Quite a few are withdrawing or joining in - the pandemic has exacerbated this development.

Demand exceeds supply:

Thomas Zschornak, Mayor:


There are many partnerships and families out there who are currently looking for new territory.

We don't have the ability to offer that much demand.

But we also say: Go to the other villages, develop them and set your pillar there.

And then we can network, one learns from the other.


The Nebelschütz day care center was rebuilt, all 80 places are occupied.

Zschornak is convinced that in order for the villagers to feel good, they must be able to change something themselves.

And so he asked the children what they would like for their new daycare center.

Thomas Zschornak, Mayor:


Many had taken a picture of a mountain on it.

So we asked: "What is that?", Mayor, we would like to have a toboggan hill. 'And of course there was earth left over from the construction, we discarded it and then we have this toboggan hill with our teenagers and children created our playground.


Zschornak is a CDU member, but he could also belong to the Greens: In Nebelschütz, he relies on a self-sufficient energy supply with solar cells and wind power as well as on organic agriculture in harmony with nature. The whole village, it seems, is involved in the transformation. Herbs and fruit are grown themselves and then sold in the farm shop. The mayor would like to become more independent, his village should be supplied as far as possible with self-grown organic products. The villagers have built a summer kitchen from bricks, roof beams and windows from demolished houses - saving resources.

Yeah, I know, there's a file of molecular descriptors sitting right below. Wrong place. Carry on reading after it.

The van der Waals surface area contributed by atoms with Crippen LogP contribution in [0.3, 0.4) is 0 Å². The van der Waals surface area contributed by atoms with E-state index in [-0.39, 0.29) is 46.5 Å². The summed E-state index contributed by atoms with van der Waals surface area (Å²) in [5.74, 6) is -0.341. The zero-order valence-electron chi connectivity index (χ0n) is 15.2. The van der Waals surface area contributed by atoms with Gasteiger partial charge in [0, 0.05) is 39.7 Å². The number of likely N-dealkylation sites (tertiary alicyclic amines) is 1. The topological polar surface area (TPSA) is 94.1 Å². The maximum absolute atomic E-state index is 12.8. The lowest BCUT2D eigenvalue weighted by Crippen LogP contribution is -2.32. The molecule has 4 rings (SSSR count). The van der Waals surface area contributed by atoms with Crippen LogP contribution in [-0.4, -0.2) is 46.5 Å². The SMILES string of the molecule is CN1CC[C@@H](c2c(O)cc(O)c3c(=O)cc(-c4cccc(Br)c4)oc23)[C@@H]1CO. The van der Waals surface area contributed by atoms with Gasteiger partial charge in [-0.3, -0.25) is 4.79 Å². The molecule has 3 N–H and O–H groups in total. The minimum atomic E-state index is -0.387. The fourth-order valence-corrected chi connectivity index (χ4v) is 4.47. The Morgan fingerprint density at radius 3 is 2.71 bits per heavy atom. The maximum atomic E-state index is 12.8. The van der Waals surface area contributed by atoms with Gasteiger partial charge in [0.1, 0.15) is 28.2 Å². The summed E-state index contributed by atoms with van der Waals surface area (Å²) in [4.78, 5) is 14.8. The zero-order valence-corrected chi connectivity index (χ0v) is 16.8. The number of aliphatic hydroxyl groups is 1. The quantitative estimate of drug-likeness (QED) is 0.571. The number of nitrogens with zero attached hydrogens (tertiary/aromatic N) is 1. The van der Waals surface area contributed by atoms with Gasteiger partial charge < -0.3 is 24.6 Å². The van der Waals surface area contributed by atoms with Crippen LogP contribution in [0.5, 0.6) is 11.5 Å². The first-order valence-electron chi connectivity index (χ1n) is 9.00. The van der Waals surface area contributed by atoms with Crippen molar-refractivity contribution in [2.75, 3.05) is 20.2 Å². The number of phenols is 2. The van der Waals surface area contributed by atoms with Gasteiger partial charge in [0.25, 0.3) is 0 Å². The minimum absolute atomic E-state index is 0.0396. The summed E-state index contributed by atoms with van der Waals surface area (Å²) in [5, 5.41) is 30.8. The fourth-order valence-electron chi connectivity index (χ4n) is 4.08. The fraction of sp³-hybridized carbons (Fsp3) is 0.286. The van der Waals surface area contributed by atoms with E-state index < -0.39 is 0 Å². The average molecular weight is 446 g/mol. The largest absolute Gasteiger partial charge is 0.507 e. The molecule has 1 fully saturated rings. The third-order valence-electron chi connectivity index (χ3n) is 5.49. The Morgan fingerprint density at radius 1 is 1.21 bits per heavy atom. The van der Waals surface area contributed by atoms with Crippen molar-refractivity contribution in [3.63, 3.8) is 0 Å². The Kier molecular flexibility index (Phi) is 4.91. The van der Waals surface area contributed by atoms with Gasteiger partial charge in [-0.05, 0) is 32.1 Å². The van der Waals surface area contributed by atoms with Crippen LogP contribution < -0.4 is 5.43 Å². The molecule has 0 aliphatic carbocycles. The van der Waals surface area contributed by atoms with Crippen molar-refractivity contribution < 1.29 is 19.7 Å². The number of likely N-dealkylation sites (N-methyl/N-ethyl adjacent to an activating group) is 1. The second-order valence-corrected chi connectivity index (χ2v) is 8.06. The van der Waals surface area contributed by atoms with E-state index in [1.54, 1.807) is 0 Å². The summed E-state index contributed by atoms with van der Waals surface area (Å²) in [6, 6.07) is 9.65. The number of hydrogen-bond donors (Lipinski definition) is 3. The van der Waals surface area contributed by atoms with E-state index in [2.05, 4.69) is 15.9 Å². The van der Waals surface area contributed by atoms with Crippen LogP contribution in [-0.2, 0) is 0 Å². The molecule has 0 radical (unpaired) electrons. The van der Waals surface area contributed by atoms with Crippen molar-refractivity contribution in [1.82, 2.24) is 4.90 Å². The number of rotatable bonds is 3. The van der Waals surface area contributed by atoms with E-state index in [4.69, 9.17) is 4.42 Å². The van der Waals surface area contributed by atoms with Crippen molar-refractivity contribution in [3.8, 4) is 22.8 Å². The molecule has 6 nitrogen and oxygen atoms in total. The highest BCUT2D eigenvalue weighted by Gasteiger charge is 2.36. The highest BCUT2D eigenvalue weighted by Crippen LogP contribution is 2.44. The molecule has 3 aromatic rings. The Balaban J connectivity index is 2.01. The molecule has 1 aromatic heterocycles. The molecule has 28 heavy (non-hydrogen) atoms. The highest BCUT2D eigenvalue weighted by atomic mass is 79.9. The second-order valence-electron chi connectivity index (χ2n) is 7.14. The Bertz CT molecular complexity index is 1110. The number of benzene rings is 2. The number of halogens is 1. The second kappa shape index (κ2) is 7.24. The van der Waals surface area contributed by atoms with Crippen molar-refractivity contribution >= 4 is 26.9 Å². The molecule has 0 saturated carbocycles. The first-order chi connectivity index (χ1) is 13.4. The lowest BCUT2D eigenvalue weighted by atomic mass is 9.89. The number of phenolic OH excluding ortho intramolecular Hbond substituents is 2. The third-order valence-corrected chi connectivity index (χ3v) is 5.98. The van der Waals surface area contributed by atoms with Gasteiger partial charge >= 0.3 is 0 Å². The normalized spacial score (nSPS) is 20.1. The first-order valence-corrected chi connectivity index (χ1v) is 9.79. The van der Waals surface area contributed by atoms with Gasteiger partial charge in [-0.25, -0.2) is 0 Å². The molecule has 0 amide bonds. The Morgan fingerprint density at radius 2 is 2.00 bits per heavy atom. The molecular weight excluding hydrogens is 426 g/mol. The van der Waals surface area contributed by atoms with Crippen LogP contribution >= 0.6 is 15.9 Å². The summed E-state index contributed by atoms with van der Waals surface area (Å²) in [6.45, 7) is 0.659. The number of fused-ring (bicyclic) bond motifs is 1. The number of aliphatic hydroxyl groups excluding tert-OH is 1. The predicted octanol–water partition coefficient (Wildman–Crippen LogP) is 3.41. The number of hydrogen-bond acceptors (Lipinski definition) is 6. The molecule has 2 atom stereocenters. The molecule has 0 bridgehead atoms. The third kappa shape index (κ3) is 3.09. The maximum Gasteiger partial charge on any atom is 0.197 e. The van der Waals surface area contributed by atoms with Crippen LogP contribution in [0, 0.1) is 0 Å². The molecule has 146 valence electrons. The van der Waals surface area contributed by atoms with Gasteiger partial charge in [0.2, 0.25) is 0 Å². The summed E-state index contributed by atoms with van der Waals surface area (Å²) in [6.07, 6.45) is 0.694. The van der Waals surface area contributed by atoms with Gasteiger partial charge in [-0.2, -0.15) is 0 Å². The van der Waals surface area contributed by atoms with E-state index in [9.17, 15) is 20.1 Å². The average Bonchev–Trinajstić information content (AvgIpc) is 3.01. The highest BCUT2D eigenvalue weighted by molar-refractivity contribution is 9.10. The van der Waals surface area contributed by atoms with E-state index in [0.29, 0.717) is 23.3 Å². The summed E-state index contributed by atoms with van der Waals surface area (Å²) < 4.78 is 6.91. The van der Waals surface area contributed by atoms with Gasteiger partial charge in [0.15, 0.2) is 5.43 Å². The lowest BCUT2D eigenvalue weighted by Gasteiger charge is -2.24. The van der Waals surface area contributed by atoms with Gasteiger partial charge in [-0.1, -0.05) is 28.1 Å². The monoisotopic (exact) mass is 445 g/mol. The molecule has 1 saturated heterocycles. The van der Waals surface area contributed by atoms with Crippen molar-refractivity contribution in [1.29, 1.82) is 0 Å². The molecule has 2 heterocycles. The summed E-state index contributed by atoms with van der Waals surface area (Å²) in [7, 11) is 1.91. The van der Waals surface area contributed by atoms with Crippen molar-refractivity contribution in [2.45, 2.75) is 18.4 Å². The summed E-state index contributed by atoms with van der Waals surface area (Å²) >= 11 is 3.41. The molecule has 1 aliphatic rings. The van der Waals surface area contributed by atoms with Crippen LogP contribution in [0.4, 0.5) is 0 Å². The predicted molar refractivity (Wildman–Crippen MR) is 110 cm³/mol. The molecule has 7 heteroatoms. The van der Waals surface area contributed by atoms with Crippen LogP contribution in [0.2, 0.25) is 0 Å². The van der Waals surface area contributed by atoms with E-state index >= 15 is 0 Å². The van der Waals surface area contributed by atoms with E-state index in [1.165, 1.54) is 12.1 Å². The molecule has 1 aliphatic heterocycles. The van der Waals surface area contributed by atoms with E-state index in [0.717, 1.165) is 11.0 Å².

Nebelschütz is emphatically networked with its region.

The mayor of Weißwasser is in close contact with Zschornak, and he too has many ideas on how the community of his city should grow again: He receives job applications from people who have moved back and who want to return via a return phone.

With the Telux cultural center, Pötzsch and his team want to make the place attractive to young people.

A "city within the city" was created in a former glass factory.

Numerous creative people are converting the site, holding concerts, and an open youth center is currently being set up.

Torsten Pötzsch, Mayor:

This is a real place of power because I see that something happens every week.

On Saturday we had a party here with a few people until the early hours of the morning, it was like a small festival.

And the people who came from abroad are still raving about it because it's a beautiful place.


But to this day, white water is shrinking.

According to a survey by the Lausitz Monitor, young women in particular are moving away because there are no attractive jobs in the social sector for them.

Pötzsch would like the new federal government to have a better connection to the region's transport network in order to attract more people to East Lusatia.

Torsten Pötzsch, Mayor:


My heart beats here.

Now I have two young children, and now I know even more why I am doing this.

One has now become two, the big one is turning four, and you accept a few hardships.


Source: spiegel

All life articles on 2021-09-25